How much Kevlar? :lol:
I'll add to what Fnord said (which is quite accurate as far as I'm aware) that the low density of Kevlar works against it in this case - when the impact behaviour becomes essentially hydrodynamic in nature, the density of the target usually makes more of a difference than the mechanical properties. Also, Kevlar doesn't work too well even against low speed projectiles when it isn't properly supported - stretch it out across a frame, and nearly any respectable projectile will punch through. Pack it with fabric on top and underneath and sit it loosely on a soft target, and it does a great job.

I don't expect this would manage to perforate something like the type of vest normally used to defeat pistol rounds, despite having more energy (when firing an airsoft round, at least - the brass slug, for example, wouldn't have any trouble at all). However, think about the extreme case - at some point, the round is going to carry enough *energy* to destroy the target, regardless of what the round or target happen to be. For example, at a speed of c - 0.3nm/s (EDIT: this calculation is in error, the actual speed required would be much higher) , an airsoft round would carry more than enough energy to disassemble an Earth-sized planet... :lol:

An interesting side note, spacecraft shielding often employs kevlar and similar materials between the outer and inner layers of the Whipple shield - it's apparently a good choice for slowing the fragments coming off the top layer after it's perforated. It is, of course, affected by the high temperatures and ends up looking very charred, but I guess the high tensile strength : density ratio makes it superior to other materials that might be considered for that particular application. Note that my comment about density above doesn't apply so much here - Whipple shields are totally useless against conventional projectiles, and bank on anything hitting them being very high speed. They function by breaking up the projectile with a lightweight outer shell, allowing it to travel some distance after that to expand the debris cloud to more manageable areal densities, then stop it with a thicker inner shell.
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Last edited by DYI on Tue Dec 13, 2011 10:44 am, edited 1 time in total.
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Unread postAuthor: Technician1002 » Sat Sep 17, 2011 8:14 pm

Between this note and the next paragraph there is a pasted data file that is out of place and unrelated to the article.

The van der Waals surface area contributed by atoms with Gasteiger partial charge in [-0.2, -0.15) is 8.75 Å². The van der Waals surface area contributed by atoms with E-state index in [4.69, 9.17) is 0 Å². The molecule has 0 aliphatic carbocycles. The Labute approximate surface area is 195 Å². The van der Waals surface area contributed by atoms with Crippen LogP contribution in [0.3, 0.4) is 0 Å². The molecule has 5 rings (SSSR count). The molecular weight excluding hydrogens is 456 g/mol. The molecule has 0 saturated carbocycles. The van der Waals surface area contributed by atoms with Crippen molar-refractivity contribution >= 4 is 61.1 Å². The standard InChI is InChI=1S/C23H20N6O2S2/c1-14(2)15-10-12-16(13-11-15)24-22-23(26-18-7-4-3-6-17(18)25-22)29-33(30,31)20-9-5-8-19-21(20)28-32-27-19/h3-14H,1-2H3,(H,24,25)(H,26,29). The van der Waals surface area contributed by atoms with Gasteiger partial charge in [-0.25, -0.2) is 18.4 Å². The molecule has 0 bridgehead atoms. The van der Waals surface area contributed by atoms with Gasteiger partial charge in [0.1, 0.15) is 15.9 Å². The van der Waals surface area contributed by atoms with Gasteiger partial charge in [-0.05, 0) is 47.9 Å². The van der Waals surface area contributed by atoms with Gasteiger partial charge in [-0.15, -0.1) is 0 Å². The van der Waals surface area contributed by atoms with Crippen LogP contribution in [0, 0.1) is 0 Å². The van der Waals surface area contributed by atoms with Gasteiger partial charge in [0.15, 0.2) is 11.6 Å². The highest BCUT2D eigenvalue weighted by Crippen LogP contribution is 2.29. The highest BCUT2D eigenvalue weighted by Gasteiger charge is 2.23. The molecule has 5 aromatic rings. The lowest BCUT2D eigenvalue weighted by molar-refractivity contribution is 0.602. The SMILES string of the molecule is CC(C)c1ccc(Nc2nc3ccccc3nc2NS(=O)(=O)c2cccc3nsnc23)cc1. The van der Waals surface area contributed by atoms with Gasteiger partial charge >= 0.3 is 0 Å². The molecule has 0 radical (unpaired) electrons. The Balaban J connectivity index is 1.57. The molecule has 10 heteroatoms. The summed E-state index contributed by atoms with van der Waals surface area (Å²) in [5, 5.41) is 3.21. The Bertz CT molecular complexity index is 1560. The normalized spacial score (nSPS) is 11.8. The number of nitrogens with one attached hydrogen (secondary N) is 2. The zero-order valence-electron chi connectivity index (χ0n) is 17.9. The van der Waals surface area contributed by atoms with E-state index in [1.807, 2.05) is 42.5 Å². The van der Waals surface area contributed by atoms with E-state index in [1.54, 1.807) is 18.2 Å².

For example, at a speed of c - 0.3nm/s , an airsoft round would carry more than enough energy to disassemble an Earth-sized planet... :lol:


If I remember my theory of relativity correctly, and airsoft round at that speed would weigh more than the moon until it slows back down shedding mass and energy and causing considerable damage to a small planet in the process.
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Unread postAuthor: Gun Freak » Sat Sep 17, 2011 8:27 pm

Warhead, side note, NASA tested the Challenger (?) failure by shooting a piece of foam at the wing, and it got through.

DYI, with enough velocity can any material make it through any stronger material?
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Unread postAuthor: DYI » Sat Sep 17, 2011 9:28 pm

If I remember my theory of relativity correctly, and airsoft round at that speed would weigh more than the moon until it slows back down shedding mass and energy and causing considerable damage to a small planet in the process.


Your memory serves you well, Tech. All that extra energy would indeed make for an impressively massive airsoft round. The added mass would be the Lorentz factor multiplied by the rest mass, or roughly 111 billion tonnes for my example (using a 0.2g BB carrying ~10^31 J ). That would be a VERY small moon (only about 4km diameter at 4g/cc). Come to think of it...

(EDIT: the following statement is mostly incorrect, except the bit about the foam. The actual situation under consideration warrants a general relativistic treatment, and the round would NOT experience any sort of gravitational collapse, and would certainly NOT collapse into a singularity - any singularity must be such in ALL inertial frames of reference.)

This thing would be denser than a neutron star. Since that mass isn't held in the form of matter, it wouldn't exhibit any of the normal degeneracy pressures that keep white dwarves or neutron stars from collapsing further. Would what little matter there was collapse down to a singularity? If so, something like that would just punch through targets with little noticeable effect, picking up a small amount of matter along the way. Perhaps this is the limit on small projectiles destroying large targets - gravitational collapse of the projectile :D

(Also note that somewhere in the process of accelerating this round, there'd be a fairly energetic fusion reaction when it collapsed past a certain density, probably a few thousand times its starting density. I'm sure whoever designs the near-lightspeed accelerator to fire this thing will account for that though...)

So to answer your question, Gun Freak: No. Sufficient velocity will, in extreme cases, cause the material of your choice to first collapse into some sort of optimally packed crystalline structure, then into electron degenerate matter (where it becomes "metallic", regardless of what it originally was), then into neutron degenerate matter (which doesn't really have any elemental composition), and so on. Just remember that a 10g chunk of foam at a Lorentz factor of 0.1 is still most definitely a chunk of foam, and will release around 21kT worth of *BOOM* on impact (more or less depending on fusion reactions, and whether they're exothermic or not). If you're talking RHA equivalent penetration, probably several tens of metres.
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Last edited by DYI on Tue Dec 13, 2011 10:50 am, edited 1 time in total.
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Unread postAuthor: Gun Freak » Sat Sep 17, 2011 9:34 pm

Thank you for taking the answering of my question to epic extremes :D
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Unread postAuthor: MrCrowley » Sat Sep 17, 2011 9:40 pm

It would be a little funny if the RCMP were reading this and arrested you for 'premeditated future destruction of the earth with an airsoft round' :roll: